Bitcoin Mortgage Payments Coming Soon



The second largest mortgage lender in the country seeks to provide borrowers with the ability to pay mortgage loans in Bitcoin by the end of the year. United wholesale mortgage says it will be the first US mortgage company to accept cryptocurrency in exchange for monthly payments.

“UWM plans to accept Bitcoin because we have almost a million consumers paying us their mortgage payments every month and we are always trying to find a way to make life easier for our customers,” says Mat Ishbia, chairman and CEO of the company. …

The move raises familiar questions about cryptocurrency and whether this virtual money can function as a medium of exchange in addition to its famous role as a vehicle for speculation. Financial experts do not expect people to pay mortgages this way.

“It’s nice to know that individuals can pay off mortgages with cryptocurrency, but due to operational concerns for the individual investor, I think very few will do that,” says Clark Kendall, financial advisor who runs Kendall Capital Management in Rockville, State. Maryland.

How will Bitcoin mortgage payments work?

United Wholesale Mortgage is the # 2 mortgage lender in the country. More than 560,000 loans were disbursed in 2020, according to Rocket Mortgage. Banking analysis of data from the Federal Law on Disclosure of Information on Housing Mortgages

Ishbia says United Wholesale Mortgage will open by accepting Bitcoin, the most famous cryptocurrency. Its total market value is approaching $ 1 trillion.

Ishbia said that his company is going to take other virtual coins also. He did not name names, but Ethereum, Cardano, XRP, and Litecoin are some of the most ubiquitous cryptocurrencies.

United Wholesale Mortgage has not released any details on how the payout might work. Will consumers pay from Coinbase or other cryptocurrency brokerage accounts? It is not clear.

The company is still working on these issues with the federal authorities. “A lot of the work in such a highly regulated industry is that we can work directly with regulators to ensure that we are doing everything right before changes such as crypto adoption happen,” Ishbia says.

Bitcoin volatility complicates things

Bitcoin has been the subject of increased interest in the past year and its price has changed accordingly. In September 2020, one bitcoin was worth just over $ 10,000. By April 2021, the price was flirting with $ 65,000.

A few months after reaching this high point, Bitcoin dropped below $ 30,000. It is growing again, approaching $ 50,000. This roller coaster ride is the opposite of the stability that is the hallmark of major currencies such as the dollar and euro.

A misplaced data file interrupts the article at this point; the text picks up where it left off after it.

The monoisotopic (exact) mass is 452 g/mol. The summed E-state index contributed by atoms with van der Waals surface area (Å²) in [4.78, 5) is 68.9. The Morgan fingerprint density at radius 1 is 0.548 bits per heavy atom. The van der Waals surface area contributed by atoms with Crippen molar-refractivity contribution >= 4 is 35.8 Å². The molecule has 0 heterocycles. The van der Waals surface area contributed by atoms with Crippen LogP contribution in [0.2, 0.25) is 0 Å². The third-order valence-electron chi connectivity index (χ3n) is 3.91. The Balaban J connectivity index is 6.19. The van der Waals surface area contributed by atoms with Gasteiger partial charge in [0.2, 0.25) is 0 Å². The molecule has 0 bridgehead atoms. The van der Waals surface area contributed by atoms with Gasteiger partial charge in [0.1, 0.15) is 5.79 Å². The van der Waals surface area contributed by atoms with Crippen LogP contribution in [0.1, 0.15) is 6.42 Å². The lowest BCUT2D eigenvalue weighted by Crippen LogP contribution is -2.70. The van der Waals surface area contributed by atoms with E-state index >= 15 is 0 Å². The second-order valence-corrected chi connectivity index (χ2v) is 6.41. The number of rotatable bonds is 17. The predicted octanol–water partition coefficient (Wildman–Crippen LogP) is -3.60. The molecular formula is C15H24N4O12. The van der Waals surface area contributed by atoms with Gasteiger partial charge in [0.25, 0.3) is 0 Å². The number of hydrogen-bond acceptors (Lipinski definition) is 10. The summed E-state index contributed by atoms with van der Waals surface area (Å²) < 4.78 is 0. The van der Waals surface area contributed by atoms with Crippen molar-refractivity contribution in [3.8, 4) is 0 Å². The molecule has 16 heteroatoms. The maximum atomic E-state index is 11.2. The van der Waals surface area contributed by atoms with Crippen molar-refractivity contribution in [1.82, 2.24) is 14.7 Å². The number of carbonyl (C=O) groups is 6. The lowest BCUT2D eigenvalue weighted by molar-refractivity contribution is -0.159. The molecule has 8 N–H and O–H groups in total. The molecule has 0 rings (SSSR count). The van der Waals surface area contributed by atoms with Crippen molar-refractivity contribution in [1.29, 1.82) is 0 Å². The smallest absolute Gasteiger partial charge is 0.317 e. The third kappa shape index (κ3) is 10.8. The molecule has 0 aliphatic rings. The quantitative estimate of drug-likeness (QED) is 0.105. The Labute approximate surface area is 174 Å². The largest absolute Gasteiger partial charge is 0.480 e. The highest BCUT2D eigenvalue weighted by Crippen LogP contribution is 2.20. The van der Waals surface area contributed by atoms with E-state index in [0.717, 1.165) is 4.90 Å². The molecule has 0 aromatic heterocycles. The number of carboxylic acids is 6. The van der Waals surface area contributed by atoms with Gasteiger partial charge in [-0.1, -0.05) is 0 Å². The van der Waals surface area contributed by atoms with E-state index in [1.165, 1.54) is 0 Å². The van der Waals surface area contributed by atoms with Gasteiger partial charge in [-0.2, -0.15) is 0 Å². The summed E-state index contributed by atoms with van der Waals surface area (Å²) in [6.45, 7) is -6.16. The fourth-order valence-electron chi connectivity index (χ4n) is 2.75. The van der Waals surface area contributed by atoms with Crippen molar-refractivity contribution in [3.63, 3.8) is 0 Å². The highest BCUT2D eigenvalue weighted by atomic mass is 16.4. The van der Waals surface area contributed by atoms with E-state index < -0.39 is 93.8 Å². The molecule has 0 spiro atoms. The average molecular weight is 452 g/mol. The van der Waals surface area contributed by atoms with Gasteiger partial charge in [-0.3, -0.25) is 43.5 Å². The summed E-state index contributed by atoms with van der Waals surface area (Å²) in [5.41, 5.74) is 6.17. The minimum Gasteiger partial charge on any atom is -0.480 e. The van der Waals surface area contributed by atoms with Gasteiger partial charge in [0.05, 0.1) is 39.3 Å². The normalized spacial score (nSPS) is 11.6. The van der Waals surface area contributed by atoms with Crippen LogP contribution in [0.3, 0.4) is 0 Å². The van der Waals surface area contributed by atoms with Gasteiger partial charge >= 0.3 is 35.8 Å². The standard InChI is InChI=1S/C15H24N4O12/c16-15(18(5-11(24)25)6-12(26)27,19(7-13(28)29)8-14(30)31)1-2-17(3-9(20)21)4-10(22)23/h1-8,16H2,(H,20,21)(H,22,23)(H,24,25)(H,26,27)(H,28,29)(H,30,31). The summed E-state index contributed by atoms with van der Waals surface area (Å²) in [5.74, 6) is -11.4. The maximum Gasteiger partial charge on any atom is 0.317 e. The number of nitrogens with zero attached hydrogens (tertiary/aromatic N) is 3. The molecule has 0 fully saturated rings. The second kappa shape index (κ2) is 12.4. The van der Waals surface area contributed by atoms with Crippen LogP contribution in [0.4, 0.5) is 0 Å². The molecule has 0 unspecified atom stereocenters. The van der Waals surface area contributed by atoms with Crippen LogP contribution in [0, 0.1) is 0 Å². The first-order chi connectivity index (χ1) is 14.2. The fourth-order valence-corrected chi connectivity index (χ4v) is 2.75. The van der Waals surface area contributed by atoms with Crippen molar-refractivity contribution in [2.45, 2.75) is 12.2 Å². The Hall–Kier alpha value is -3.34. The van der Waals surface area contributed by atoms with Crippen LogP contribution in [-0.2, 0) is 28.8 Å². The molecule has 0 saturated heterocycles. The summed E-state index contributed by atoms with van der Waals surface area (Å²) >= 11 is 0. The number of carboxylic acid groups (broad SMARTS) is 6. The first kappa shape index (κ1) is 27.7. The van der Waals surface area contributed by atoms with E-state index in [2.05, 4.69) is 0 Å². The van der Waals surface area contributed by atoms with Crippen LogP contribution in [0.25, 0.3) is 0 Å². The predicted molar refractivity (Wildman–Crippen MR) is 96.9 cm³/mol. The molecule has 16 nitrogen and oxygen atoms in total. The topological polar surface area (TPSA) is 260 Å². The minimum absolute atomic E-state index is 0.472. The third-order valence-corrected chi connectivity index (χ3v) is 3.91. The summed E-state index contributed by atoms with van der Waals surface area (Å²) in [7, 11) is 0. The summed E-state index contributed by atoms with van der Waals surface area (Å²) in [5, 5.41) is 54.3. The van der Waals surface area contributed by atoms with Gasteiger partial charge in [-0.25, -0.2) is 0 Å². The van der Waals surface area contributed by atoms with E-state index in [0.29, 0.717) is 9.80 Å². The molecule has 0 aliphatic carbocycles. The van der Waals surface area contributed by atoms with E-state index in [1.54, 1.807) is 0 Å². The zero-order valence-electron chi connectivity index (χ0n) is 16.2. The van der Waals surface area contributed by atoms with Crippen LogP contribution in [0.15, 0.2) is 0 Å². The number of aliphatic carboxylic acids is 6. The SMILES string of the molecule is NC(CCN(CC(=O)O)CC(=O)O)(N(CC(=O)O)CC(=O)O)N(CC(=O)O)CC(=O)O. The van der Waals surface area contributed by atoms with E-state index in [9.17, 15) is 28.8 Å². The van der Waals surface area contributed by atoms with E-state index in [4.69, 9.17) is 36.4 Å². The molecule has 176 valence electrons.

Bitcoin’s volatility poses a number of problems. First, there is a mismatch between the payment of a debt denominated in a stable currency and a medium of exchange that fluctuates in price.

“If your monthly mortgage payment is $ 1,000, are you sending bitcoins of $ 800 or $ 1,200 as payment this month?” Kendall asks.

Greg McBride, chief financial analyst at Bankrate, is also wary. “I would not recommend basing your confidence in next month’s mortgage payments on the price of the stock you own now, and certainly I would not recommend basing this on a speculative asset,” he says.

The value of bitcoin can change so dramatically that borrowers may even worry about a jump in value between the moment the payment is made and the moment it is credited to the account.

For true Bitcoin believers, the concept of using cryptocurrency to pay bills is counter-intuitive. If you think Bitcoin’s value will skyrocket to $ 100,000, why would you use it to pay off your mortgage when boring old dollars can do the same thing?

Tax issues can be tricky

Taxes are another stumbling block. While tax policy regarding cryptocurrency is under development, The IRS considers the use of cryptocurrency to buy something or pay expenses as a potentially taxable event.… Thus, the seemingly simple act of exchanging bitcoins to pay off a mortgage could result in capital gains tax, according to the American Institute of Certified Public Accountants.

“I could only see recommendations to use cryptocurrency to pay off debt if the investor wanted to get rid of their cryptocurrency and pay off their mortgage in full,” Kendall says. “Using cryptocurrency for monthly mortgage payments doesn’t make any practical sense in my book.”

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